Sometimes referred to as the 'ripple effect', but what I'll call the chain reaction of a design decision, is a key consideration in architecture and more specifically, renovation. The impact of one change can impact a wide variety of other elements in your space, so I'm here to encourage you to think through all the meticulous details and plan carefully.
Have you ever seen the movie Beethoven - the 1990s classic? If you have, you may recall during an early breakfast scene after the giant St. Bernard rubs his slobbery wetness on the dad's work pants, he shouts: Aaargh! I gotta change my pants! [...] But if I change my pants, I gotta change my jacket! If I change my jacket, I gotta change my shirt! If I change my shirt, I gotta change my tie!
So, if you change your [insert your design decision] - what else might you have to change?
Renovation Quick Tip: Think Through the Impact of Your Design Decision Before You Execute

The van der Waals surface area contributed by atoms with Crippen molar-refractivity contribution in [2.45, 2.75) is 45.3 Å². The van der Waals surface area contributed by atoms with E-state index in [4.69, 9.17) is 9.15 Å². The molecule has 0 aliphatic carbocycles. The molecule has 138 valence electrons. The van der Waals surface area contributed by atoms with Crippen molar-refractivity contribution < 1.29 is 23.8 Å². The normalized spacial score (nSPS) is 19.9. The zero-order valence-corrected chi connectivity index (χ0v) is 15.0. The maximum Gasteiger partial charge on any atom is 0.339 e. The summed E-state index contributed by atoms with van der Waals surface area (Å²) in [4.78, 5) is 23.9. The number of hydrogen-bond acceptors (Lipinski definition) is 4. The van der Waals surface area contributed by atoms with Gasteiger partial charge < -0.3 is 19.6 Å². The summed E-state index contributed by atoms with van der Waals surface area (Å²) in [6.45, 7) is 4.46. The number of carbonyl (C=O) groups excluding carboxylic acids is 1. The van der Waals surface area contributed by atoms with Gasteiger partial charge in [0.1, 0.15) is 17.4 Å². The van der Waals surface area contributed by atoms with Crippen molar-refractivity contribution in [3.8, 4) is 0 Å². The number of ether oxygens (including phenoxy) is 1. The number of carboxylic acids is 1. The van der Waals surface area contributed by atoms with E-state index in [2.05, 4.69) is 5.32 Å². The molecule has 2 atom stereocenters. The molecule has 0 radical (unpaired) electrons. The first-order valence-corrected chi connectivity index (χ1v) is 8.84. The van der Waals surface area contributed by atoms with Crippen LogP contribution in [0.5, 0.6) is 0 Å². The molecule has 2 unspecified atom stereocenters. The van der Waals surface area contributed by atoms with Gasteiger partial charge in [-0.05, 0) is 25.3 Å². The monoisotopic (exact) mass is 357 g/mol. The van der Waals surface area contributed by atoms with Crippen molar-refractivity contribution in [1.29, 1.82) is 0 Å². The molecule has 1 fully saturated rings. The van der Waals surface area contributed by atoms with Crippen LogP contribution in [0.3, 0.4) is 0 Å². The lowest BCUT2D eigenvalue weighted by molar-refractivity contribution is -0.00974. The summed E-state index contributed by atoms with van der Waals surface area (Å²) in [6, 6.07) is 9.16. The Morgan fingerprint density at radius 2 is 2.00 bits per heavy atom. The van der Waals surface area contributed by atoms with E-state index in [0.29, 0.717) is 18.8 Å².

A seemingly simple change has the potential to cause quite the chain reaction - which can run up project costs quite quickly. And it is never fun to find yourself at this point in the project, caught unaware.
For instance: wall color. Deciding to paint walls in a room seems simple enough. But, how will that change impact the surrounding features and furnishes, including (but certainly not limited to):
- Electrical Outlets & Switches
- Wood Trim
- Doors & Door Hardware
- Ceiling Paint Color
- Ceiling Fans
The essence of this architecture quick tip is to keep the big picture in mind, and consider what else could be affected by your decision to make a change.
Below is a photo of an example we ran across. A new light, bright paint color was chosen and applied - but the outlets, switches and their covers weren't considered in the design planning. The contrast between the two colors make these existing electrical outlets/switches and their faceplates look dirty and dated - and our recommendation would be to have them replaced with new, white ones. And, depending the size of the space and the amount of electrical outlets/switches, the cost could be fairly significant for the hardware itself, but also bringing the electrician back out to complete the work (because this is a task that should be left to the professionals).
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